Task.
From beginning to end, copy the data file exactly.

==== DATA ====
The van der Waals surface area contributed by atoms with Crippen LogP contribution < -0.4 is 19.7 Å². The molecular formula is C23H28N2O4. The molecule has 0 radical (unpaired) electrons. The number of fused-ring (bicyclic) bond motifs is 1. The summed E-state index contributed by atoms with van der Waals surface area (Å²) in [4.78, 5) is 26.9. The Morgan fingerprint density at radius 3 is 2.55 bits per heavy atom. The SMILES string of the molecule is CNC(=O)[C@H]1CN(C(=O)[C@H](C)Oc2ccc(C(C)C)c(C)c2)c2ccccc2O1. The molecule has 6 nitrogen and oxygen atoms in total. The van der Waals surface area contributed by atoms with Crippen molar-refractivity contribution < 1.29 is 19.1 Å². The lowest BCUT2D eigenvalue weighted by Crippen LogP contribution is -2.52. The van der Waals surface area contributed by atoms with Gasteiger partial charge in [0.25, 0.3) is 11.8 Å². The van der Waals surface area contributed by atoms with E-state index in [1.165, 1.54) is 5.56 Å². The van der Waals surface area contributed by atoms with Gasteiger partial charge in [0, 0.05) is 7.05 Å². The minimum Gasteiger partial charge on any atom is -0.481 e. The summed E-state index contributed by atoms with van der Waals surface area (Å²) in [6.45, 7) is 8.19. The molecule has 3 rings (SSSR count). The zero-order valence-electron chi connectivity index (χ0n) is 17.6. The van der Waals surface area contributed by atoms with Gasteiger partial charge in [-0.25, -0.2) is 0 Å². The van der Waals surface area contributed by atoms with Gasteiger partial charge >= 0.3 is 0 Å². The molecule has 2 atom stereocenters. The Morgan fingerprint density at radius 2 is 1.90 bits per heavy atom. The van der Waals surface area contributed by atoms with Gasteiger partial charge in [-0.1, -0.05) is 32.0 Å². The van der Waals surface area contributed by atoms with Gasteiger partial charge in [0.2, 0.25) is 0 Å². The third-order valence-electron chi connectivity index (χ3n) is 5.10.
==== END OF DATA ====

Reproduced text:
The van der Waals surface area contributed by atoms with Crippen LogP contribution < -0.4 is 19.7 Å². The molecular formula is C23H28N2O4. The molecule has 0 radical (unpaired) electrons. The number of fused-ring (bicyclic) bond motifs is 1. The summed E-state index contributed by atoms with van der Waals surface area (Å²) in [4.78, 5) is 26.9. The Morgan fingerprint density at radius 3 is 2.55 bits per heavy atom. The SMILES string of the molecule is CNC(=O)[C@H]1CN(C(=O)[C@H](C)Oc2ccc(C(C)C)c(C)c2)c2ccccc2O1. The molecule has 6 nitrogen and oxygen atoms in total. The van der Waals surface area contributed by atoms with Crippen molar-refractivity contribution < 1.29 is 19.1 Å². The lowest BCUT2D eigenvalue weighted by Crippen LogP contribution is -2.52. The van der Waals surface area contributed by atoms with Gasteiger partial charge in [0.25, 0.3) is 11.8 Å². The van der Waals surface area contributed by atoms with E-state index in [1.165, 1.54) is 5.56 Å². The van der Waals surface area contributed by atoms with Gasteiger partial charge in [0, 0.05) is 7.05 Å². The minimum Gasteiger partial charge on any atom is -0.481 e. The summed E-state index contributed by atoms with van der Waals surface area (Å²) in [6.45, 7) is 8.19. The molecule has 3 rings (SSSR count). The zero-order valence-electron chi connectivity index (χ0n) is 17.6. The van der Waals surface area contributed by atoms with Gasteiger partial charge in [-0.25, -0.2) is 0 Å². The van der Waals surface area contributed by atoms with Gasteiger partial charge >= 0.3 is 0 Å². The molecule has 2 atom stereocenters. The Morgan fingerprint density at radius 2 is 1.90 bits per heavy atom. The van der Waals surface area contributed by atoms with Gasteiger partial charge in [-0.1, -0.05) is 32.0 Å². The van der Waals surface area contributed by atoms with Gasteiger partial charge in [0.2, 0.25) is 0 Å². The third-order valence-electron chi connectivity index (χ3n) is 5.10.